• The Pope lists all the fields of study we encounter in the seminary and encourages us to study all of them. He puts particular emphasis on canon law, for "law is the condition of love".
  • The time in the seminary should include not only spiritual growth, but also personal growth. The priest must be a fully integrated, fully mature person. Today in particular, we can see the disastrous results of certain priests who did not properly integrate the virture of celibacy within themselves, and as a consequence, they acted out sexually.  Only a truly mature person can accept the value of authentic celibacy.
  • Today, unlike in the past, most seminarians had jobs in the outside world before entering the seminary. As a result, the different people in the seminary can have vastly different backgrounds, and boy is this true here!  My class has a banker, a physicist, and a fisherman, among others.  But despite these differences, we must remember what we have in common.  As said earlier, community is an essential part of any authentic spirituality, and it is especially essential to seminary life. We must grow and support each other in mutual self-giving, as all members of the church must do.
  • The letter ends with these consoling and comforting words from the Holy Father: "Dear seminarians, with these few lines I have wanted to let you know how often I think of you, especially in these difficult times, and how close I am to you in prayer. Please pray for me, that I may exercise my ministry well, as long as the Lord may wish. I entrust your journey of preparation for priesthood to the maternal protection of Mary Most Holy, whose home was a school of goodness and of grace. May Almighty God bless you all, the Father, the Son and the Holy Spirit."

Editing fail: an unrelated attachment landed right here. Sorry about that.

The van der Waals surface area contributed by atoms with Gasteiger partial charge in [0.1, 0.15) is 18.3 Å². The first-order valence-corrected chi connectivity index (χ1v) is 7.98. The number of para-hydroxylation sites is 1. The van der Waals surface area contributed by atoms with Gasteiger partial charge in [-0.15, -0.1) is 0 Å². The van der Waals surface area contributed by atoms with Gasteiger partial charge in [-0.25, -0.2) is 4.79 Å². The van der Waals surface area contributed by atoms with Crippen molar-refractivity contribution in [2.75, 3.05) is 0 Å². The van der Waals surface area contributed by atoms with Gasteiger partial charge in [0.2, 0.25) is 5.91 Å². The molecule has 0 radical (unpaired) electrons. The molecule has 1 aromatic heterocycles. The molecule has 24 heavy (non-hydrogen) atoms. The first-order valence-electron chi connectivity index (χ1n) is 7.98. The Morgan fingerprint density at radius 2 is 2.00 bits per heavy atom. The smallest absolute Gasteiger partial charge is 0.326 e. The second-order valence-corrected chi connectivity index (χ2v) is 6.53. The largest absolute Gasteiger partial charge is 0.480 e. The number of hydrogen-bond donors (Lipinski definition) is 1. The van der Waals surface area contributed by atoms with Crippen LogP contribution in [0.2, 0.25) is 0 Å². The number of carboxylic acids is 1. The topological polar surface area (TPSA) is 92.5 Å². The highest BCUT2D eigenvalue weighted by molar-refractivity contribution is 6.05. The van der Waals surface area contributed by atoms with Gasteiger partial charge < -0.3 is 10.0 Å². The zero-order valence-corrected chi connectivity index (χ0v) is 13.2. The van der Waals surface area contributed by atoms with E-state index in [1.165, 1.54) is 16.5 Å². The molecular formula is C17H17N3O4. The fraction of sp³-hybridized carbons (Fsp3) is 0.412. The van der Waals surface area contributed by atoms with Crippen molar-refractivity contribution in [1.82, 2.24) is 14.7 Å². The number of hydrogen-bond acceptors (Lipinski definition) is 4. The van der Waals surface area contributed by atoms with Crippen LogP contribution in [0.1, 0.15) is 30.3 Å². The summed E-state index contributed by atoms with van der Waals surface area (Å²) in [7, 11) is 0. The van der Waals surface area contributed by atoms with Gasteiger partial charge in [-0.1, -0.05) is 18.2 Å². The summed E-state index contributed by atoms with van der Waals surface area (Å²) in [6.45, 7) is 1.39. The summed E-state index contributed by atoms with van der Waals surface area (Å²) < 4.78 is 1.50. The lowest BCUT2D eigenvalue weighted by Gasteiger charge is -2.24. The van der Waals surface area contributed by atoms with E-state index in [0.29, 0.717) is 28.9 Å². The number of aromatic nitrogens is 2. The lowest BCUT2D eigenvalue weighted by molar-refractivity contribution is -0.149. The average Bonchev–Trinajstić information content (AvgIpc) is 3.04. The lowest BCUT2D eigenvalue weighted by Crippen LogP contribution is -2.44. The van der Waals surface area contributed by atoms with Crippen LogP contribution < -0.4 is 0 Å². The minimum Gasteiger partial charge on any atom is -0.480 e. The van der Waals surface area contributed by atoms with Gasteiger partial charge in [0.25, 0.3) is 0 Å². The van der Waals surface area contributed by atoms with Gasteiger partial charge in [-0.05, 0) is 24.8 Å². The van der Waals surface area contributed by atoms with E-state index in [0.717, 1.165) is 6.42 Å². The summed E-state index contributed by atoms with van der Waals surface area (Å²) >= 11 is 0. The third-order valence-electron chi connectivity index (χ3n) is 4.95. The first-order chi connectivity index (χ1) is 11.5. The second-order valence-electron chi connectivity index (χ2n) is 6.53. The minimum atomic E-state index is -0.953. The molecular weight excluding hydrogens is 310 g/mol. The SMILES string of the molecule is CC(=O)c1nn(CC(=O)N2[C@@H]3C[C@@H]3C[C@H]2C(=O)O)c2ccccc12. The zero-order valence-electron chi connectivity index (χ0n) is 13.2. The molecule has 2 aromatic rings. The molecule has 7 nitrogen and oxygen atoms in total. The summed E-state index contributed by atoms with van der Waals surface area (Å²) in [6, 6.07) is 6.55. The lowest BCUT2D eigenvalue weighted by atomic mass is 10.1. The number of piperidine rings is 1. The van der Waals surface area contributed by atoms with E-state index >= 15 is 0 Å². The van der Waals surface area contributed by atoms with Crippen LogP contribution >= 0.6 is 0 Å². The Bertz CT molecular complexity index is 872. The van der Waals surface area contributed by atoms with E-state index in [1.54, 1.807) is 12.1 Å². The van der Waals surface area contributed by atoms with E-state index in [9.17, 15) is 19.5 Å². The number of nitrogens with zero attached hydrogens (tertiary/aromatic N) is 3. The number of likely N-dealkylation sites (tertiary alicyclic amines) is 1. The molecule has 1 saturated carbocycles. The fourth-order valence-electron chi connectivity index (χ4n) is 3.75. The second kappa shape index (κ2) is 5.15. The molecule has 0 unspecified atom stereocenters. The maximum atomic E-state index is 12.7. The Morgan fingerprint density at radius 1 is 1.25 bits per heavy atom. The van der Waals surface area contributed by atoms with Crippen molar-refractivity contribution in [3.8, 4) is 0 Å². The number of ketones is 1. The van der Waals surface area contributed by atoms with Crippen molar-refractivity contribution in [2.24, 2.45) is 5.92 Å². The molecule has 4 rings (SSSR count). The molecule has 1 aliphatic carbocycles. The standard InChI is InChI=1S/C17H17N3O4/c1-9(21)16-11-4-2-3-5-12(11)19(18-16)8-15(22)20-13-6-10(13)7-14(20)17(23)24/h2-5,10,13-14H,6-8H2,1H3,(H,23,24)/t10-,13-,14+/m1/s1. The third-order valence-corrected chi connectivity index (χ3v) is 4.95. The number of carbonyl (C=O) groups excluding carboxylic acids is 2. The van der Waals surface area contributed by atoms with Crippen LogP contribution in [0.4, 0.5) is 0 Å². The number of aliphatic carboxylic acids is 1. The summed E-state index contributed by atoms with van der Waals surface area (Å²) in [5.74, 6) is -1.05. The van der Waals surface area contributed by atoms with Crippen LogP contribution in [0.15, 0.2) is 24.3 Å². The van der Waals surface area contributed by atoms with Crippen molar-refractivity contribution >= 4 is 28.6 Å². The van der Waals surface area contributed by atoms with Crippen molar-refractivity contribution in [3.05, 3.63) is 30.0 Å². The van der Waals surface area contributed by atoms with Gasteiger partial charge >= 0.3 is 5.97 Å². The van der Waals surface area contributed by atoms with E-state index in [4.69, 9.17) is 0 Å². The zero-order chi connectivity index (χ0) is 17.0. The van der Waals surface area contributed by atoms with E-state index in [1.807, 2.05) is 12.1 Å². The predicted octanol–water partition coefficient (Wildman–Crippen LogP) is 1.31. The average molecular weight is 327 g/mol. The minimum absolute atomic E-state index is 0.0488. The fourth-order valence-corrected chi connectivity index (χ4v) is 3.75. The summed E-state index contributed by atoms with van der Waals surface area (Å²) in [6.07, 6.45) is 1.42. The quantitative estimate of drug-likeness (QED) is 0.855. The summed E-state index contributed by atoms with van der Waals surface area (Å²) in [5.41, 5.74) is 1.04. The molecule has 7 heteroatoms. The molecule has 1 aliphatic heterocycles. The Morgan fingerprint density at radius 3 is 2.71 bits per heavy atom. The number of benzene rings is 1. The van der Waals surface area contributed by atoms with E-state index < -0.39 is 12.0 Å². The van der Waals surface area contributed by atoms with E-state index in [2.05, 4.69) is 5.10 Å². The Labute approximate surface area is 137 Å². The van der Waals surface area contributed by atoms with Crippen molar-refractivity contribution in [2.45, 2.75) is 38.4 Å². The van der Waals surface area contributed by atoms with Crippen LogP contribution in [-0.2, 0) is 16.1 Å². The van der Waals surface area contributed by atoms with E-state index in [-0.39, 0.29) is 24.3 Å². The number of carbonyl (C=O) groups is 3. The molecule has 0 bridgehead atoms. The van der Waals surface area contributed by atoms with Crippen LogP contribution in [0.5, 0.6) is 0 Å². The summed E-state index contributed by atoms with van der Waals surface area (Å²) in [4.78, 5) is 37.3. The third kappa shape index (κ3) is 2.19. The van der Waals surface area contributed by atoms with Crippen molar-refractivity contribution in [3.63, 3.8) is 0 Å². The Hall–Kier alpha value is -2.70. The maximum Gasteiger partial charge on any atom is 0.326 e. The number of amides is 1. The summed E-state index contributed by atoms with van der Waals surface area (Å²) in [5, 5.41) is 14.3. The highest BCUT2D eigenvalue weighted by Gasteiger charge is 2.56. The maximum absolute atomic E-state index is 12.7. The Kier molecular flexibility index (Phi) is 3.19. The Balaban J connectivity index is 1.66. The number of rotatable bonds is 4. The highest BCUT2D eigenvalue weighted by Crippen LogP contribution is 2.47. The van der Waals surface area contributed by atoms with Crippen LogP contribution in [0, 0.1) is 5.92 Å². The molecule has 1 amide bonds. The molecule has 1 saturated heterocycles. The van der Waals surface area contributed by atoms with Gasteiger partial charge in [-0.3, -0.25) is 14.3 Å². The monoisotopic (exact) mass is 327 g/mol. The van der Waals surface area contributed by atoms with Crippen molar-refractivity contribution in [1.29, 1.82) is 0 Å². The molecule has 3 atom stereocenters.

So that's the letter that Pope Benedict wrote today.  When I lead the walking rosary tomorrow, I will certain include the Pope in our intentions.


Anonymous said...

You are going to be the coolest priest who ever lived just because you play Nancy Drew :D

Alana said...

I guess I don't exactly have a "religion", but I definitely have a lot of respect for you and what you chose to do with your life. To believe in something so fervently that you'd make it your career, and to have so much faith about something without questioning anything or without actually seeing it is something that I can't bring myself to do, although I do admit I would probably benefit from it.

I'm sure you'll be an excellent priest, Michael! :)

Michael Kelley said...

Though I'm not Catholic myself, I can respect you greatly for the person you are. And, I will pray for your studies and life as you enter into the ministry. May God bless you, and give you the strength to glorify the name of Jesus every day in the continual renewing of your mind (Romans 12:2).